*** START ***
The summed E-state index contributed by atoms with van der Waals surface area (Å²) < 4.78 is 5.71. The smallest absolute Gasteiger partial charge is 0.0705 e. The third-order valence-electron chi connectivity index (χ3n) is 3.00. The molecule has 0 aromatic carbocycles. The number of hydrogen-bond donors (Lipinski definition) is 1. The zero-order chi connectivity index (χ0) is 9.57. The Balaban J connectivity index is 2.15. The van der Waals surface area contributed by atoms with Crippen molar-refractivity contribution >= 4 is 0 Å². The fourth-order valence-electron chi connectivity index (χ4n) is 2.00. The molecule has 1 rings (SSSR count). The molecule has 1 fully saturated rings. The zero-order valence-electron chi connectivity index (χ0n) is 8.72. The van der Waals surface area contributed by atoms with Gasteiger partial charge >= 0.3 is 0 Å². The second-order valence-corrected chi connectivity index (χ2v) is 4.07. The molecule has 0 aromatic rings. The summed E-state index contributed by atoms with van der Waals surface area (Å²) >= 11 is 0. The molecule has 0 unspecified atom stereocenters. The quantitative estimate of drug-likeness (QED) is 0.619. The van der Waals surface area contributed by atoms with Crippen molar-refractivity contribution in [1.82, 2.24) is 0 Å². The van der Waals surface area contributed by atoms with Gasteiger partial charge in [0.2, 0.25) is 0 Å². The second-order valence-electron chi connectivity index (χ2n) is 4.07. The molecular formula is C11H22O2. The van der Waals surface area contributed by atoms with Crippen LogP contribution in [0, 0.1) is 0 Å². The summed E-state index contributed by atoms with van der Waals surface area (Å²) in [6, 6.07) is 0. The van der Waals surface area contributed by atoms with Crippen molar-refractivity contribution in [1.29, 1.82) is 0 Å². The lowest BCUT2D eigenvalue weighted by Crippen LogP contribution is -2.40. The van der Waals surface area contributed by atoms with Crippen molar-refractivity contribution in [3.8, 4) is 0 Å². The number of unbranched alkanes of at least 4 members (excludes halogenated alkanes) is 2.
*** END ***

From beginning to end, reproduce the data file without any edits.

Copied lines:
The summed E-state index contributed by atoms with van der Waals surface area (Å²) < 4.78 is 5.71. The smallest absolute Gasteiger partial charge is 0.0705 e. The third-order valence-electron chi connectivity index (χ3n) is 3.00. The molecule has 0 aromatic carbocycles. The number of hydrogen-bond donors (Lipinski definition) is 1. The zero-order chi connectivity index (χ0) is 9.57. The Balaban J connectivity index is 2.15. The van der Waals surface area contributed by atoms with Crippen molar-refractivity contribution >= 4 is 0 Å². The fourth-order valence-electron chi connectivity index (χ4n) is 2.00. The molecule has 1 rings (SSSR count). The molecule has 1 fully saturated rings. The zero-order valence-electron chi connectivity index (χ0n) is 8.72. The van der Waals surface area contributed by atoms with Gasteiger partial charge >= 0.3 is 0 Å². The second-order valence-corrected chi connectivity index (χ2v) is 4.07. The molecule has 0 aromatic rings. The summed E-state index contributed by atoms with van der Waals surface area (Å²) >= 11 is 0. The molecule has 0 unspecified atom stereocenters. The quantitative estimate of drug-likeness (QED) is 0.619. The van der Waals surface area contributed by atoms with Crippen molar-refractivity contribution in [1.82, 2.24) is 0 Å². The van der Waals surface area contributed by atoms with Gasteiger partial charge in [0.2, 0.25) is 0 Å². The second-order valence-electron chi connectivity index (χ2n) is 4.07. The molecular formula is C11H22O2. The van der Waals surface area contributed by atoms with Crippen LogP contribution in [0, 0.1) is 0 Å². The summed E-state index contributed by atoms with van der Waals surface area (Å²) in [6, 6.07) is 0. The van der Waals surface area contributed by atoms with Crippen molar-refractivity contribution in [1.29, 1.82) is 0 Å². The lowest BCUT2D eigenvalue weighted by Crippen LogP contribution is -2.40. The van der Waals surface area contributed by atoms with Crippen molar-refractivity contribution in [3.8, 4) is 0 Å². The number of unbranched alkanes of at least 4 members (excludes halogenated alkanes) is 2.